He was speaking at the launch of the Scottish School Board Association's anti-drugs campaign at the Education Scotland '96 exhibition sponsored by The TES Scotland in Glasgow.
"The objective is to equip pupils with the skills, knowledge and attitudes they will need to make well-informed judgments about their lifestyle.
"But we need to get across the message that there is no safe way to take drugs. We need a grassroots programme to change the whole culture in Scotland, " Lord James said.
The SSBA drug awareness campaign, which is intended to provide parents with information to help them play their part in fighting the problem, includes posters showing different types of drugs and booklets on how to recognise tell-tale signs of drug use in young people. These are now being be distributed to schools.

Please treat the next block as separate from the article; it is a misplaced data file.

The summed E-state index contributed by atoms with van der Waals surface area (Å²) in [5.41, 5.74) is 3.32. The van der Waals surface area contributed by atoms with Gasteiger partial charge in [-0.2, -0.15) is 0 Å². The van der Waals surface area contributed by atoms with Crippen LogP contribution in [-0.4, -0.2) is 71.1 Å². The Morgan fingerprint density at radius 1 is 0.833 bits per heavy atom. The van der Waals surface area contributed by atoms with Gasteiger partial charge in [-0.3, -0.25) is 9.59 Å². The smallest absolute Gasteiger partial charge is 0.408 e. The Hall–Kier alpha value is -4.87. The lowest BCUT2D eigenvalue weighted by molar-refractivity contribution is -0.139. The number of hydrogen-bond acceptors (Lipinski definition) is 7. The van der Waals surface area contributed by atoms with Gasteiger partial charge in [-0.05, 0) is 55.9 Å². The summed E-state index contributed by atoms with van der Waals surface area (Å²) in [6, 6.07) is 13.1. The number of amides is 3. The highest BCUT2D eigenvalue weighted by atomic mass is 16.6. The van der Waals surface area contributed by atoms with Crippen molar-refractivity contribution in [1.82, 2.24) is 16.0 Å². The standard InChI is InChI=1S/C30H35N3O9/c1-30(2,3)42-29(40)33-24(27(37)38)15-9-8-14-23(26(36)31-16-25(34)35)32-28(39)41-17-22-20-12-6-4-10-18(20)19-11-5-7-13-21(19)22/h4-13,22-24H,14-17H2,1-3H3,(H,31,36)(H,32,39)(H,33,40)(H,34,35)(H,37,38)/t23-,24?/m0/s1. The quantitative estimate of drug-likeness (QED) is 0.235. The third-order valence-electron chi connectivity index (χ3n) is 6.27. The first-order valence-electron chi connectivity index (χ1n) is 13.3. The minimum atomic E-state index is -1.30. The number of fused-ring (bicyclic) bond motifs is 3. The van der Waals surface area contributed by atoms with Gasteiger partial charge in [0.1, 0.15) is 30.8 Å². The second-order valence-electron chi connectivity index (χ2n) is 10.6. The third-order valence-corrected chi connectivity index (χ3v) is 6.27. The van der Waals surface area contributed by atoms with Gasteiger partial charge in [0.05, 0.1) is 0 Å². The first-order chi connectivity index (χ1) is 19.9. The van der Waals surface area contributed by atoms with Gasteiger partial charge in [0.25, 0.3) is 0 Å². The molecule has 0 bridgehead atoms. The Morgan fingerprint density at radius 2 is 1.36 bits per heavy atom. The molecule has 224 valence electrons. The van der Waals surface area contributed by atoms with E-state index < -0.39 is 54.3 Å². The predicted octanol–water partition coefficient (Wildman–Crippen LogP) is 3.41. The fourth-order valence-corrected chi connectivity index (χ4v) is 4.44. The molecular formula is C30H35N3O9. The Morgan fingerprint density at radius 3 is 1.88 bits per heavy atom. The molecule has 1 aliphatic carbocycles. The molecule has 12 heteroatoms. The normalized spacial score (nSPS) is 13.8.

As part of the campaign Lord James also launched a songwriting competition for pupils aged 10-16, with drugs as the theme. The eight winning finalists will take part in a concert in December. A range of musical instruments have been put up as prizes.
The extent of drug abuse was highlighted last week by a survey of Glasgow schools. It revealed that almost 45 per cent of pupils had sampled drugs, one in three had smoked cannabis, but only 7 per cent had taken the rave drug ecstasy.
Peter Glanton, principal guidance teacher at Dumfries High School, said society had come "terrifyingly close" to accepting drugs as a condition of modern life and of simply "crossing our fingers and hoping the next victim will not be our own child". He described the serious difficulties encountered by a number of his pupils because of drugs.